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Old & Rare

Rare Batch 63

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Gordon & MacPhail Connoisseur's Choice Ardbeg 1975; Gordon & MacPhail Glen Grant 59 Years Old; Gordon & MacPhail Connoisseur's Choice Glen Albyn 19 Years Old

Bottling strength is the theme of this week’s tasting, in which Angus MacRaild explores three very different single malts bottled over the years at 40% abv by Gordon & MacPhail (G&M). It’s a strength MacRaild finds old fashioned and unflattering to a whisky’s best characteristics – especially with more mature and complex drams.

Yet with the first whisky, a 1975 Ardbeg bottled in 1997 under the Connoisseur’s Choice range, MacRaild discovers that the lower abv can still illuminate aspects of a bigger whisky’s character that might otherwise be hidden at higher strengths. MacRaild finds this one an excellent and easy-drinking example of ‘70s Ardbeg, even if it does lack a little ‘oomph’.

Next up is an earlier entry in the Connoisseur’s Choice series, a 1963 19-year-old Glen Albyn. MacRaild is not overly impressed with this one, finding a fair bit of old bottle effect (OBE). However it is quite an easy whisky for the normally tough Glen Albyn, he notes.

Rounding things off this week is a ‘beautiful’ 1954 Glen Grant bottled in 2014 by Gordon & MacPhail under its Distillery Labels range. While finding the whisky a delight from start to finish, MacRaild can’t help but wonder how it would have fared with even a few extra degrees of alcohol behind it. On a lesser note, he also ponders whether there’s any excuse for bottling such a venerable old whisky at 40% abv in this day and age.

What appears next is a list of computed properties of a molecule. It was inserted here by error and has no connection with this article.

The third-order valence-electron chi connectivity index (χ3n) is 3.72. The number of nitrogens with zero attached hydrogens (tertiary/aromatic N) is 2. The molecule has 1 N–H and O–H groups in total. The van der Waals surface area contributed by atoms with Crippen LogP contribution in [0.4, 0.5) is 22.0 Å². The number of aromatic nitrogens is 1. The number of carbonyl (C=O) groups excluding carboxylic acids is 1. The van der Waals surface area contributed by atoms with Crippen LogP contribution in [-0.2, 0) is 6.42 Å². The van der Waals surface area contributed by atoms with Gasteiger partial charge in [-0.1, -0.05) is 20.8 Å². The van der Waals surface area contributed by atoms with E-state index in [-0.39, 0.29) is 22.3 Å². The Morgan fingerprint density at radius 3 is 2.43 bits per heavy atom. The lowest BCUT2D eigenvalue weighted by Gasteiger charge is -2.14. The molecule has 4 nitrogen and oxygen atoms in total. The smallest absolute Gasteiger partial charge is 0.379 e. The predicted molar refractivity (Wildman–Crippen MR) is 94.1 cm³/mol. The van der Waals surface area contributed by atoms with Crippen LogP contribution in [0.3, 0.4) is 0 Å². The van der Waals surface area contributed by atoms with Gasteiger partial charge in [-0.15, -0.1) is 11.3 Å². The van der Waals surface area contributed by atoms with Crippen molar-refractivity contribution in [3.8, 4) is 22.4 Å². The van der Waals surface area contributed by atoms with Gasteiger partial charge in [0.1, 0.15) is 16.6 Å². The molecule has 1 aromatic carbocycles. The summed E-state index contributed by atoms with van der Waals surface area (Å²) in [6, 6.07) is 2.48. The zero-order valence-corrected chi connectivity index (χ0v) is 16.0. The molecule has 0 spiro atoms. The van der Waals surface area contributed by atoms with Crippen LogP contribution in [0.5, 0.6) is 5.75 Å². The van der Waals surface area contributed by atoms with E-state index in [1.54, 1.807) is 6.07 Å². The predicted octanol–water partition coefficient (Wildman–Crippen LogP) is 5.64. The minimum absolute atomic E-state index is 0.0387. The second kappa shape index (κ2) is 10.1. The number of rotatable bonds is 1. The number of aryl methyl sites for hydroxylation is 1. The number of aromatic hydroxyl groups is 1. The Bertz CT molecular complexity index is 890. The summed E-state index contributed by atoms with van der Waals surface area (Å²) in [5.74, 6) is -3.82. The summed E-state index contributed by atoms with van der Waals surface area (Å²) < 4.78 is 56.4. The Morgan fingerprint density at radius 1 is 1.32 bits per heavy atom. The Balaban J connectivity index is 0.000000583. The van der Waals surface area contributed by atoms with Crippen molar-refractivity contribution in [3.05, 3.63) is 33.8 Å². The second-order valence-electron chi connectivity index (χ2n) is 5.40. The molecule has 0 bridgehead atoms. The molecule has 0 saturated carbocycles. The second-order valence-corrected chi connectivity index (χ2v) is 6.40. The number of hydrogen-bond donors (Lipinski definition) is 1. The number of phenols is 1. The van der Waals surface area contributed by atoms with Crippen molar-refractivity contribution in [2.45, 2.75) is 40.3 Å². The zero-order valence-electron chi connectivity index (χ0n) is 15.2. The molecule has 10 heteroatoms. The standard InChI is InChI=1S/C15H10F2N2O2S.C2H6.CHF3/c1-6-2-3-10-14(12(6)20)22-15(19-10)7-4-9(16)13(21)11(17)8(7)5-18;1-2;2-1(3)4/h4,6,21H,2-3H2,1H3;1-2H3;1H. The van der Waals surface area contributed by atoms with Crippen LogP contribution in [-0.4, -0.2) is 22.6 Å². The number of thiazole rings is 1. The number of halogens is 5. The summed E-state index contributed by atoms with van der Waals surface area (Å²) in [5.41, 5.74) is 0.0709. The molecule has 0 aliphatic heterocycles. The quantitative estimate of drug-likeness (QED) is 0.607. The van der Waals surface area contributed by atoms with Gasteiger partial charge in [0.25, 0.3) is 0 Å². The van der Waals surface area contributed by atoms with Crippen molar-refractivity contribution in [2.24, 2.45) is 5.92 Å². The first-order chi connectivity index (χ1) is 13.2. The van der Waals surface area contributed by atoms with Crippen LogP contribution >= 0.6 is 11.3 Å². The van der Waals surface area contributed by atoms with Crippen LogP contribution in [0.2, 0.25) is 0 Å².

Scoring Explained

Overview

  • Ardbeg 22 Years Old, Bottled 1997, Connoisseur’s Choice (G&M)

    Ardbeg 22 Years Old, Bottled 1997, Connoisseur’s Choice (G&M)
    Price band
    £ £ £ £ £
    ABV
    40%
    Production type
    Single malt whisky
    Region
    Islay
    Flavour camp
    Smoky & Peaty
    Nose

    Tarry hessian at first nosing, soft medicinal embrocations, sea breezes, ozone and bitumen. This is where G&M’s lower bottling strengths can reveal interesting facets of normally more powerful makes (see also Brora 1972s). Lots of lemon rind, crushed seashells, beach foam, dried seaweed and miso. That Ardbeg peat ember/old rope character is there, but it more readily assimilates with lighter, more elegant coastal accents in this example.

    Palate

    Oily, leaning towards medicinal embrocations and antiseptic. Mouthwash, herbal medicines, iodine tablets, burning heather, some old dark shilling beers and freshly kilned malt. It is really a lighter style of ‘70s Ardbeg, but the core DNA is well intact. Some oily sheep wool, salted porridge and things like lanolin, carbolic soap and eucalyptus tea.

    Finish

    Good length. Getting rather salty and returning to that hessian/dunnage note. Some preserved lemon notes, TCP and lighter ashy notes.

    Conclusion

    It’s excellent and emblematic old Ardbeg. But, as ever, you can’t help but feel even a few degrees more alcohol would have propelled it comfortably past the 90 mark. Other versions at 43% abv show a bit more muscle and grit. On the other hand, it’s extremely quaffable stuff that would grace any Islay shoreline gathering pretty neatly.

    Right place, right time